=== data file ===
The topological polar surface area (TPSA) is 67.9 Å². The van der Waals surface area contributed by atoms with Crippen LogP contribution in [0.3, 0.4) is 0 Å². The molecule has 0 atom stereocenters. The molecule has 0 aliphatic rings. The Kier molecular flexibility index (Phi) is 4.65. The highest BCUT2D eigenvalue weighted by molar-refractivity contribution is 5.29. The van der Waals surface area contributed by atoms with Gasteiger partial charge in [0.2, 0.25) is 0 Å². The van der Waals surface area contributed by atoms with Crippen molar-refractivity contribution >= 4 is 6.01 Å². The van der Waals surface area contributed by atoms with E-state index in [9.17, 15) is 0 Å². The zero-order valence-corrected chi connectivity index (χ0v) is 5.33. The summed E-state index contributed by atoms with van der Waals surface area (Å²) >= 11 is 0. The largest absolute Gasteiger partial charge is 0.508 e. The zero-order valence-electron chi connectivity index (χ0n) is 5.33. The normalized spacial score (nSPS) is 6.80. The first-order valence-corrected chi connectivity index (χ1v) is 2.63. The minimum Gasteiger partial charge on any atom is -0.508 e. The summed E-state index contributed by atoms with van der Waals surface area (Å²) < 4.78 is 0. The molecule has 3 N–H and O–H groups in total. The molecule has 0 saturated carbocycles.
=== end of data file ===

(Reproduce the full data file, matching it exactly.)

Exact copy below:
The topological polar surface area (TPSA) is 67.9 Å². The van der Waals surface area contributed by atoms with Crippen LogP contribution in [0.3, 0.4) is 0 Å². The molecule has 0 atom stereocenters. The molecule has 0 aliphatic rings. The Kier molecular flexibility index (Phi) is 4.65. The highest BCUT2D eigenvalue weighted by molar-refractivity contribution is 5.29. The van der Waals surface area contributed by atoms with Gasteiger partial charge in [0.2, 0.25) is 0 Å². The van der Waals surface area contributed by atoms with Crippen molar-refractivity contribution >= 4 is 6.01 Å². The van der Waals surface area contributed by atoms with E-state index in [9.17, 15) is 0 Å². The zero-order valence-corrected chi connectivity index (χ0v) is 5.33. The summed E-state index contributed by atoms with van der Waals surface area (Å²) >= 11 is 0. The largest absolute Gasteiger partial charge is 0.508 e. The zero-order valence-electron chi connectivity index (χ0n) is 5.33. The normalized spacial score (nSPS) is 6.80. The first-order valence-corrected chi connectivity index (χ1v) is 2.63. The minimum Gasteiger partial charge on any atom is -0.508 e. The summed E-state index contributed by atoms with van der Waals surface area (Å²) < 4.78 is 0. The molecule has 3 N–H and O–H groups in total. The molecule has 0 saturated carbocycles.